If you are not sure, ask someone that is closer to the situation. A relative, your church leadership, or a close friend of the person all might have some information that would help you know how you can be of service.

Ask a friend that has been through a similar situation what would be of help. While every situation varies, asking someone who has had a miscarriage, lost a child, lost a spouse, has a chronic illness, etc. can give you valuable insight into how to offer help. They can also give you a heads up on what things not to say. Make your help about the person, not you.

Also, respect the level of comfort you have with the person. If you don’t know them very well, stick to a meal. Don’t offer to watch someone’s children unless you are confident they would be comfortable leaving them with you. Just take that from a mom, okay?

3. Think before offering.

You see someone at church and you are suddenly reminded of a need. You quickly, and in vague, general terms, offer “help.”

You see a Facebook status that would indicate someone could use a hand, and without a moment’s hesitation you comment, “Let me know if you need anything.”

I shouldn’t have to say this, but this happens so often that I am going to spell it out. Words mean nothing if there is no action.

Next time someone is in need of help, pause a moment first. Think through what you could actually do, and then purposely and specifically offer help. Hold the generic comment at church or on Facebook, and pick up the phone and give them a call. It will mean so much more.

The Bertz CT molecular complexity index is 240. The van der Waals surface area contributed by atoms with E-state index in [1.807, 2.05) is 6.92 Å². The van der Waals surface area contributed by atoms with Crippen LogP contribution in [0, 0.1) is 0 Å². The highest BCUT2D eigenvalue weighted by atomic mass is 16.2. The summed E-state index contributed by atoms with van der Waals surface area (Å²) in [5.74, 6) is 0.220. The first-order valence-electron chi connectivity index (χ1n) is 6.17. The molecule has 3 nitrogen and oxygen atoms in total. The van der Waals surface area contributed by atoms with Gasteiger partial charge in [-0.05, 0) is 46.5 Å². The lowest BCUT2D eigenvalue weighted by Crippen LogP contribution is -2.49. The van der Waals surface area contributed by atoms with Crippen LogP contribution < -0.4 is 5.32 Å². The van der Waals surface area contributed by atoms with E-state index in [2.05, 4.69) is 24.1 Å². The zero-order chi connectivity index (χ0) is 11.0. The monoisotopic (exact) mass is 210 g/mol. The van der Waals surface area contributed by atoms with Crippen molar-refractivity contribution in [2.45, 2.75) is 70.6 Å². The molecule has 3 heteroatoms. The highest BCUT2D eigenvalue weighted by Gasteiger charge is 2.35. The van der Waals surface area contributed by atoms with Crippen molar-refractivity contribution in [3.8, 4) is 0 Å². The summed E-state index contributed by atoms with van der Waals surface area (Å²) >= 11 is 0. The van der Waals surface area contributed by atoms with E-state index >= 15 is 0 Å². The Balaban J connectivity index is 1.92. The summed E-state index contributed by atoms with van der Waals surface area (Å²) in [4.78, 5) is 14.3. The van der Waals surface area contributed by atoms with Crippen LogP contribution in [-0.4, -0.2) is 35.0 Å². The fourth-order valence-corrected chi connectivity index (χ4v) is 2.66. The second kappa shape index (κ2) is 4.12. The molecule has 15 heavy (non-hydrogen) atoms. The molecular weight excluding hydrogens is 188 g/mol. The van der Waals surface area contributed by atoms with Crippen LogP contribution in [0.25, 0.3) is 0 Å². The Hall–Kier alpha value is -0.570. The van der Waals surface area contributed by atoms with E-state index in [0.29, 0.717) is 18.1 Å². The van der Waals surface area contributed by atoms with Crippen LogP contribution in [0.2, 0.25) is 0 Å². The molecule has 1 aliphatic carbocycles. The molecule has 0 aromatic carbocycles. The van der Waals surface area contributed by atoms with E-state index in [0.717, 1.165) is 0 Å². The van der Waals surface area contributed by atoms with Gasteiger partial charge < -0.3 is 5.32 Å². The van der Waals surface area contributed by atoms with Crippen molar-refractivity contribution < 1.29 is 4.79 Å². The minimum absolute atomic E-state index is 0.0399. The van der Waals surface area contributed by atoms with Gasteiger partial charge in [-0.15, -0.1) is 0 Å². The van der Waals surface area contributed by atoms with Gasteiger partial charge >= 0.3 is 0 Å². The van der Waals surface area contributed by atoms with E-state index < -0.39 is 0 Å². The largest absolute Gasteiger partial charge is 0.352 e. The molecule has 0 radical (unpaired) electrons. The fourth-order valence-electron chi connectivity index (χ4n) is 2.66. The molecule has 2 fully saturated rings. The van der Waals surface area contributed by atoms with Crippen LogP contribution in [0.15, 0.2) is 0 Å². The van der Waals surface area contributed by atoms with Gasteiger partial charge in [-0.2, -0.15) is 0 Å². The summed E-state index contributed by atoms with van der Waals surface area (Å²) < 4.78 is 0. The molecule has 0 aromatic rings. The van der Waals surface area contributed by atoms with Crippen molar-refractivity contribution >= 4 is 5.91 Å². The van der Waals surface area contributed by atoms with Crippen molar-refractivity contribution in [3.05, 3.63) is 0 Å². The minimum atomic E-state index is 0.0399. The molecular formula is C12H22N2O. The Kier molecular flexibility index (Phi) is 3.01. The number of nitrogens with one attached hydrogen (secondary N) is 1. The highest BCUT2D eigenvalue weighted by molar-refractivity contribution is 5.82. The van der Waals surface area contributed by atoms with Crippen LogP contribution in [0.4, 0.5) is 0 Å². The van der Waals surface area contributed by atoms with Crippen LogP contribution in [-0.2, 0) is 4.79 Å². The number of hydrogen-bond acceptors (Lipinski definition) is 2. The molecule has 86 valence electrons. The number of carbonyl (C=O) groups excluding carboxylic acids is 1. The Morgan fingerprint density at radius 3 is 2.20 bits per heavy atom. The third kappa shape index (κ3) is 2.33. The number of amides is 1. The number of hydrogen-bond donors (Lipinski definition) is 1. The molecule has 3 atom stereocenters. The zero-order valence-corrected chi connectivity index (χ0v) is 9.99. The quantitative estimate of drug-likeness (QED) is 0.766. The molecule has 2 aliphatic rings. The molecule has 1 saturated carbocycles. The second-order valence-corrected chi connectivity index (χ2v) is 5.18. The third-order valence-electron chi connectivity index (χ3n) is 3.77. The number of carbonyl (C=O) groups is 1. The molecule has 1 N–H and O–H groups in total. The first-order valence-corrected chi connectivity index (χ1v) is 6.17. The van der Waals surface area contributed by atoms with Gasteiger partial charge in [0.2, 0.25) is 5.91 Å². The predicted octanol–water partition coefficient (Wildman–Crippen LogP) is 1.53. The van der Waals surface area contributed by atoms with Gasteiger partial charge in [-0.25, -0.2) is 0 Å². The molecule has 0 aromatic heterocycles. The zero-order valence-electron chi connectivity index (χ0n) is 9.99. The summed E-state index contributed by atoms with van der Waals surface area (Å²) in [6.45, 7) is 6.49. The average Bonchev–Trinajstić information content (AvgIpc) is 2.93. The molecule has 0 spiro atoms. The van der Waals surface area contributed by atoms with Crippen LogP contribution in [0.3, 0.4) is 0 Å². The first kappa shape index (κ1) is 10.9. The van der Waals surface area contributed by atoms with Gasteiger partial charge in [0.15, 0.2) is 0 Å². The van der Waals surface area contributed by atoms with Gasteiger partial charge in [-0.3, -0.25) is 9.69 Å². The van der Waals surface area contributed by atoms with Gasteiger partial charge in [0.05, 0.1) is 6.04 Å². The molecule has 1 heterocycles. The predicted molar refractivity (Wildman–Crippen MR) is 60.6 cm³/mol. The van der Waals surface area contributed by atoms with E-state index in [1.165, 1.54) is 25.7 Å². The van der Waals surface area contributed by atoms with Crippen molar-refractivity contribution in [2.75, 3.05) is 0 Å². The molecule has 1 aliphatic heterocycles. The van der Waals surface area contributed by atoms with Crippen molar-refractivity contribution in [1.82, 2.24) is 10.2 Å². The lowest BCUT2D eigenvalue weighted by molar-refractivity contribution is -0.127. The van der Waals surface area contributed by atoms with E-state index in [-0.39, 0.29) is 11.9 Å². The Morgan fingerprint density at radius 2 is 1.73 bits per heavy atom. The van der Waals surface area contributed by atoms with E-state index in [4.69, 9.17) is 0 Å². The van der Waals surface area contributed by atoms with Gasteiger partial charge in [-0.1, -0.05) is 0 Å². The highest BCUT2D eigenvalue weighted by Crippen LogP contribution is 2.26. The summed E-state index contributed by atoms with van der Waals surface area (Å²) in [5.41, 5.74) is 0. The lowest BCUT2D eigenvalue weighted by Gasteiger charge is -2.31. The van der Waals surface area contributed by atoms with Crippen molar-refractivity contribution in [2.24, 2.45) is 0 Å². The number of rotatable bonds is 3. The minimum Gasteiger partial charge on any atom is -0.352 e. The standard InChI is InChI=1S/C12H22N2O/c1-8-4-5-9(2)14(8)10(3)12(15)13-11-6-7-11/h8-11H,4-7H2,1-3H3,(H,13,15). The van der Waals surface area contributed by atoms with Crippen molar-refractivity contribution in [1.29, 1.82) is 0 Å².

4. Don’t underestimate the small things.

Depending on the situation, meals, childcare, shopping, cleaning, or money might be in order. But so often we forget the simple act of being there for someone. Calling someone and letting them know you are thinking about them in their situation. Writing a card. Dropping off a coffee. Leaving something fun at their door. Showing small acts of kindness is becoming a lost art.

It doesn’t have to be big. Knowing someone cares and is thinking about them is often gift enough. Do something. However small.

What are some meaningful ways you have offered or been offered help?

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Comments

  1. Mom says:

    Great thoughts, Jo. I hate to think how many times I say “let me know if I can help”– probably almost weekly. And I agree, if someone says it to me, I know that I will never call and ask for that “help.” Need to re-think my offer before I just generalize my genuine desire to help the next time.

  2. Naomi says:

    When we lost our first child I was overwhelmed at the thoughtfulness shown to me. Each card– even if just signed, with no long personal note, was such a blessing! Also, even though I was perfectly capable of cooking I didn’t *feel* like cooking. It was such a blessing when a friend called and said, “I’m going to bring dinner over. Does Wednesday work for you?” And that was a couple weeks after the miscarriage (due to the fact we left for Arizona the day after to watch Jon & Amy’s kids). Offering specific help and then *doing* it is such a blessing!

    I also understand sometimes people (myself included! :-/ ) don’t think things through and so they sincerely offer generic help. I’m really trying to learn to put down my pride, take them at their word (as I’d want them to do with me!) and call them for help. Sometimes they come through and sometimes they don’t, but maybe it will at least help them re-think before offering generic help again :)

    • Naomi says: